Beyond the crowds in Croatia: five lesser-known spots to discover

Dubrovnik, Split and Zagreb may be Croatia’s classic big hitters, but venture further on foot or by ferry and you’ll discover destinations that few travellers see. Here are five to add to your wishlist.

It’s all pine, sea and sky on the time-lost island of Lastovo, home to just 800 people.

Photograph by Getty Images
By Kerry Walker
Published 3 Aug 2022, 09:51 BST

Croatian islands hopscotch across the Adriatic Sea, some little more than uninhabited specks of rock, others ripe for exploration, with fishing villages, serving boat-fresh seafood, ancient forts and monasteries, and trails through olive groves to hidden coves as white as snow. On the Dalmatian Coast, karst mountains plunge into valleys, forming ragged peaks, canyons and lakes that attract rare birdlife. And whether you’re eating fresh lobster at a humble konoba (tavern), clambering up to a medieval fort as the cicadas begin their dusk chorus or watching the Milky Way light up night skies, Croatia’s food, cultural heritage and nature touch deeper than you might imagine.

1. Lastovo

As the amphitheatre-like city of Split fades and the ferry judders south across the piercing blue sea, Lastovo appears as a vision in green and blue in the heat haze. It’s all pine, sea and sky on this remote, time-lost island, home to just 800 people. It’s a fine place to unplug, with deep sapphire waters sprinkled with forested islets, mellow fishing villages and smooth white-pebble coves where the sea is as clear as stained glass.

Life on this island moves to a blissfully relaxed beat and pleasures are simple: come to swim, dive to underwater caves and wrecks, eat fresh lobster pasta prepared with white wine, wild herbs and ripe tomatoes at a family-run konoba, and, as darkness falls, gaze up to some of Europe’s starriest night skies.

For views over mountain and sea, head to Biokovo's Skywalk, a crag-clinging glass lookout platform in the park’s south.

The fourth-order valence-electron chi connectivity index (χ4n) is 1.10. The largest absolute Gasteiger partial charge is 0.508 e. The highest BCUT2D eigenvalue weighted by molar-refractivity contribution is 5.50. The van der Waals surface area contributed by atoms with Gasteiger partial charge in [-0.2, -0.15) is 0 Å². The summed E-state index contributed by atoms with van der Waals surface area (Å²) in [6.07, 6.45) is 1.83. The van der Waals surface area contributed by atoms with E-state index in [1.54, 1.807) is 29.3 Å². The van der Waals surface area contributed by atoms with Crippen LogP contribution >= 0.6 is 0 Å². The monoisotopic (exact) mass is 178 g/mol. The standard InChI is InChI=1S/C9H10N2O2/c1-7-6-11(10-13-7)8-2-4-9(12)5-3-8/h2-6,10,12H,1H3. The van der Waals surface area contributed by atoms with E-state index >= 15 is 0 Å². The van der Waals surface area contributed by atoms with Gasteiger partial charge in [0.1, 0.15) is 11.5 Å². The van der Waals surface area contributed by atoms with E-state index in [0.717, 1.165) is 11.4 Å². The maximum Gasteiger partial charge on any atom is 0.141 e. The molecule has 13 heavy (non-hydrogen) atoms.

Photograph by Getty Images

2. Biokovo

Where limestone peaks crash down to the Adriatic Sea, the Biokovo mountains are one of Croatia’s greatest unknowns. This ravishing, cliff-wrapped stretch of the Dalmatian Coast is pure drama, whether you’re hiking, cycling or driving along hairpin roads into the karst wilderness. Walking trails pick their way through the nature park, with olive groves, vineyards and pine forests at lower reaches giving way to stark cave-pitted mountains where wild horses and Balkan chamois roam. Humans have also left their mark on the region, which is sprinkled with prehistoric fortifications, burial mounds and ancient shepherd’s huts.

Capping things off at 5,721ft is Sveti Jure, Croatia’s third-highest peak. The eight-hour scramble to its top is for experienced hikers only. Otherwise, take the gaspingly narrow road to the summit for a peek at the pre-Romanesque chapel of St George and stirring views reaching all the way to the Apennines in Italy. Or, for equally lovely views over mountain and sea, head to the Skywalk, a crag-clinging glass lookout platform in the park’s south.

Lake Vrana in Dalmatia is Croatia’s largest lake, and is also known for being one of its wildest.